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We have a JD4020 and Massey Ferguson 135 that to-date have both done everything expected. DH has a hankerin for a 4x4 tractor thinking it will help him in the winter and spring when the ground is thawing and freezing and so slick...sometimes deep with mud where the cows eat hay.

We've looked at a few 4x4 tractors and find that feature to be an expensive option, whether the tractor is old, new or used.

The question is whether you have found your 4x4 tractor to be worth the extra $. We have found that the old tractors are much heavier than the new ones and we wonder if the new lightweight tractors experience problems in mud because they are so much lighter.

Before DH sells his very find old and rebuilt tractors...he really needs to know if his expectations of a 4x4 tractor are way to high. :shrug:
 

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I've had heavier/older John Deere and Massey Ferguson (165) two wheel drive tractors that had traction problems in the muck. A few years ago I bought a Kubota with 4x4, and many times it has gotten me out of trouble or allowed me to get work done when otherwise I could not have done so. I've heard it said (and I now agree) that having 4x4 makes a tractor seem 10 horsepower stronger than it is, just from the added traction. All that being said, I believe any "paid for" tractor that gets the job done when you need it is the best tractor.
 

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I have had several 4x4 and 2x4 tractors and in mud the 4x4 are worth the extra money.
 

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We used our 4x4 tractor to pull our non-4wd vehicles (my minivan and DH's 4x2 truck) out of the mud a couple times. We have black gumbo soil... lots of stuff gets stuck in that when it's wet.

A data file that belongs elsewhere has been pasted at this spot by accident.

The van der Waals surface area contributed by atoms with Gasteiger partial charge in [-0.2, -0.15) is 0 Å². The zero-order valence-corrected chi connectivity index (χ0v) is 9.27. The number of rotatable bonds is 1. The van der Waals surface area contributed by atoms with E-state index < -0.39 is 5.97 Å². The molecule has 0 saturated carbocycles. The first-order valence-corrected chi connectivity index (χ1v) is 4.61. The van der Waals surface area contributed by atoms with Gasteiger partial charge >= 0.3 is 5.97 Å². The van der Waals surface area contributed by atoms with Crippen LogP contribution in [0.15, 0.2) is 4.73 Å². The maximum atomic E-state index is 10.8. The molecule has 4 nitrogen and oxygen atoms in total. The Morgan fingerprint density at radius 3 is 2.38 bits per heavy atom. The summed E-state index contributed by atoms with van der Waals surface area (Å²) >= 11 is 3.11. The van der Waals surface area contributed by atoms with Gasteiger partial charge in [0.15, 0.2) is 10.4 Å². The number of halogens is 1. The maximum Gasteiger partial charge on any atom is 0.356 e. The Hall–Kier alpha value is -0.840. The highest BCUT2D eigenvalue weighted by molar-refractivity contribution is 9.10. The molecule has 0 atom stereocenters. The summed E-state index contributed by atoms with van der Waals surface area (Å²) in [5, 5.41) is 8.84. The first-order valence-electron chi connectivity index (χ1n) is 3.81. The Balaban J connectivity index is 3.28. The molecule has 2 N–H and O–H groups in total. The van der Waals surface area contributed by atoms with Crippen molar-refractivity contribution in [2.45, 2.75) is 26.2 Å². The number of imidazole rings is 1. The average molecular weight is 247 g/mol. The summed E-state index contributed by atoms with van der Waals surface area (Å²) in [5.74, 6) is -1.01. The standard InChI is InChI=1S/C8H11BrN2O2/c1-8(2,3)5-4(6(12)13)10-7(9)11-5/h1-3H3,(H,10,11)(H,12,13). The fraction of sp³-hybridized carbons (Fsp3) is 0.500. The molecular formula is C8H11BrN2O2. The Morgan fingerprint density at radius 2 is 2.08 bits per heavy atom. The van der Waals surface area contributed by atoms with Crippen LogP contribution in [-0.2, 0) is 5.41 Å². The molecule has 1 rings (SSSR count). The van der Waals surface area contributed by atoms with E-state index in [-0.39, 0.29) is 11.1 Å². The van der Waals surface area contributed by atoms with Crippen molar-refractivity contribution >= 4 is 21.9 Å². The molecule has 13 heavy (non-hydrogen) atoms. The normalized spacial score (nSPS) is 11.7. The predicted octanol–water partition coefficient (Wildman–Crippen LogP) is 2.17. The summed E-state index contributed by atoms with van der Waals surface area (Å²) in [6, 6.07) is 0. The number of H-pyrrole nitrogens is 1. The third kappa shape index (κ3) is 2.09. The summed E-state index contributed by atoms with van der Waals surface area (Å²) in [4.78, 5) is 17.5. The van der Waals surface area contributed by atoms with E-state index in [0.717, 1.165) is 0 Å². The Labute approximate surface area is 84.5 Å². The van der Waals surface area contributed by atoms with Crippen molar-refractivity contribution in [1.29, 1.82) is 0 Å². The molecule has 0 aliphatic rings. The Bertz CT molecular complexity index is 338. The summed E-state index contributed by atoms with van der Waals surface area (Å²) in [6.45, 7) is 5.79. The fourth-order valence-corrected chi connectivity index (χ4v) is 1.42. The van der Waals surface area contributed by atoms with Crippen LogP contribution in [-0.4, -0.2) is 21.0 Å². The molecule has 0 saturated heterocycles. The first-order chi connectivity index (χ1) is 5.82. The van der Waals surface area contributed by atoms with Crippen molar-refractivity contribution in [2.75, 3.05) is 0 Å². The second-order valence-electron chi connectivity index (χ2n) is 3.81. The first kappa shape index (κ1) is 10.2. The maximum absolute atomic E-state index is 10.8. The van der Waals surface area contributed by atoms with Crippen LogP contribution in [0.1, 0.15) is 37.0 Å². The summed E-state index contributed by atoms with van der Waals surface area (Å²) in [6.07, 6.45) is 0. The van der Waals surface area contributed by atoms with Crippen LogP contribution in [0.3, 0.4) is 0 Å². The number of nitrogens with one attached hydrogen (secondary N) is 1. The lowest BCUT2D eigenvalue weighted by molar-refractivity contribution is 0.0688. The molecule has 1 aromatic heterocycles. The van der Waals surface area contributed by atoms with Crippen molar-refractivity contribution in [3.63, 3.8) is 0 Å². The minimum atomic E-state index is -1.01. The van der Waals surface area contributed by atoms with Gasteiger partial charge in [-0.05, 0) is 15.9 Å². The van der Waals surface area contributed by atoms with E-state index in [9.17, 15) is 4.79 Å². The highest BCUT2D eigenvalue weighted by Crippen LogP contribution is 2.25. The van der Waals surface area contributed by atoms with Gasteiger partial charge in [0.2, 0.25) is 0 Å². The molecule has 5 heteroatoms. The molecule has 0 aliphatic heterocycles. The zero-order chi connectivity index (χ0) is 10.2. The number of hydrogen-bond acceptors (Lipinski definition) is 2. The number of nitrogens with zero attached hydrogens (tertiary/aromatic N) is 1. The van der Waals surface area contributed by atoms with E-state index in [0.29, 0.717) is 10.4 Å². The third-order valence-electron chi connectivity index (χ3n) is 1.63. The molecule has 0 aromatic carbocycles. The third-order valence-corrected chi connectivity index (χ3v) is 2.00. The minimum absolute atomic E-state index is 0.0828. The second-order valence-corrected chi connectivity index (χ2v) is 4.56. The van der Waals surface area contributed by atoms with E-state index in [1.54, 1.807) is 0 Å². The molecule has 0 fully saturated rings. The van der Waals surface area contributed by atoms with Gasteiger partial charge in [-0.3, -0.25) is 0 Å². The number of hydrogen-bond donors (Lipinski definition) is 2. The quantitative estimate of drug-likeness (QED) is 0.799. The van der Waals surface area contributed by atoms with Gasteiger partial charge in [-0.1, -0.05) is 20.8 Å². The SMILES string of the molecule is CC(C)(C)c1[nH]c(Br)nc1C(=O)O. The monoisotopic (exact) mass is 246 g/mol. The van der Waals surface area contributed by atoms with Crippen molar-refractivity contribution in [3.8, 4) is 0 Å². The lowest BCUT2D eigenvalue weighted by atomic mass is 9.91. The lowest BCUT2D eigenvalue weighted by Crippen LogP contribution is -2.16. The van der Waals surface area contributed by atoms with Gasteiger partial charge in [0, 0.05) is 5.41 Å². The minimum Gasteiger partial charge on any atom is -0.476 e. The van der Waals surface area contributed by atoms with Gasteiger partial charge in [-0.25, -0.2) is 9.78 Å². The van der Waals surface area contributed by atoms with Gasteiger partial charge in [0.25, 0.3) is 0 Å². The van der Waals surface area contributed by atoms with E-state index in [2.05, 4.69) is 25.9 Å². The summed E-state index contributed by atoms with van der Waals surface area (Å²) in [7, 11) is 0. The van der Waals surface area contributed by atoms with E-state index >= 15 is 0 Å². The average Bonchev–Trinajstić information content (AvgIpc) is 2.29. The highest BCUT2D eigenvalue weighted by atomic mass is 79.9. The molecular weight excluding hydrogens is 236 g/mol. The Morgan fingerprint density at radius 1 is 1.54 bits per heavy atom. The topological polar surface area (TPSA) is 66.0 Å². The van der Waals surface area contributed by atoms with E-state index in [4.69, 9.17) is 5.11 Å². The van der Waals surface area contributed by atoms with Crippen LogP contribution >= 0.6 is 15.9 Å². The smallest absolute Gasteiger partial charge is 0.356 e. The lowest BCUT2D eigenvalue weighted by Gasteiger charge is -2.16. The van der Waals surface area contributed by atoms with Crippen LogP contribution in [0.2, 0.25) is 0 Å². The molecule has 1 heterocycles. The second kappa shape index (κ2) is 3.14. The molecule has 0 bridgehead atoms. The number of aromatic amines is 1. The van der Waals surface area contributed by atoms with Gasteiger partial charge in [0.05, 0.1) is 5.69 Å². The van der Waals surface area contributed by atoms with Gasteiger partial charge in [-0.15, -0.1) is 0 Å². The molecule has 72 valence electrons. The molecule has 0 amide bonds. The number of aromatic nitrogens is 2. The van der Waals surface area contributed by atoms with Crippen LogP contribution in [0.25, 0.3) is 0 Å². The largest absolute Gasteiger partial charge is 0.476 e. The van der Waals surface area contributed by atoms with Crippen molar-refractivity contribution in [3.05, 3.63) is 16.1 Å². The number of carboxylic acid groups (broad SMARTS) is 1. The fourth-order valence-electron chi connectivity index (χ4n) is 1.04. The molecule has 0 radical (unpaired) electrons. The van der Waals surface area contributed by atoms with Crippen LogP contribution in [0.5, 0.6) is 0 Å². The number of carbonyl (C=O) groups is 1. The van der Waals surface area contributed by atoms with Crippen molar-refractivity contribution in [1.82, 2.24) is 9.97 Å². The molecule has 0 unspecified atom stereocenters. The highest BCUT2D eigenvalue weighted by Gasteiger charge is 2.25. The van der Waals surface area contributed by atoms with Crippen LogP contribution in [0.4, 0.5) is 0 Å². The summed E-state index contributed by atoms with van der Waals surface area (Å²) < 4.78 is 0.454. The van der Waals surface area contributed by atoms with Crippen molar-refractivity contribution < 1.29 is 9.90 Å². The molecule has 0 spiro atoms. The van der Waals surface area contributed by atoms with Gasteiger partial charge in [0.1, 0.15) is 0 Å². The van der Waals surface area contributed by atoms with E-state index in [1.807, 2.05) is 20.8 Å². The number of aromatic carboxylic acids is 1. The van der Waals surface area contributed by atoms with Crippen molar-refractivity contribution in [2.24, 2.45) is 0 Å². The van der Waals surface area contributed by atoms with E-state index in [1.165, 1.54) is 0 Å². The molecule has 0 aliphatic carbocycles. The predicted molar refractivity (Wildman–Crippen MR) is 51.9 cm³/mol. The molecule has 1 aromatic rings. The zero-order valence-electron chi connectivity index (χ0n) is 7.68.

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Yes, 4x4 is good to have with a front end loader. Without a lot of weight on the back end you will have trouble moving with a load on the front. If you are moving big bales on a 3-point carrier, it isn't so important because you have the added weight on the backend to give you extra traction. Another benifit to 4x4 is you don't spin and dig up the ground as much.
I ground hay today using my old Hesston 4x4 with fdrloader. I would have had a very hard time lifting a bale and backing from the bale pile on frozen ground without the front wheel asst. With it, I didn't have a bit of trouble puting bales into the tub grinder.:rock:
 

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I've had a couple of 4x4 tractors. If you absolutely positively have to have it then stop worrying about the costs. I don't need it, got rid of the 4x4's and their tire expenses and repairs, and so far am living very well without them farming over 200 acres. 4x4 lets you try lots of things you probably shouldn't but yeah it'll grind you out of a few mistakes too.
 

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I have no use for a loader tractor without 4x4, but then I'm putting an average of 3 hours a day on my loader tractor every day of the year. If all you really need it for is a few muddy days a year it probably isn't worth it. Particularly if you're buying a used one and you can expect some repairs shortly (last time I rebuilt a front end on a 4wd tractor it cost me $10,000). When I'm doing tillage with one of the two bigger tractors I generally prefer to leave the 4wd disengaged until I need it, if I need it on all the time then it's too wet to be working anyway (only exception is on some of my hills)a.

You'll have to figure out how much work you need it to do though.

Got out doing some logging yesterday, even at -30 we found two feed of mud under a foot of snow. 4x4 was handy.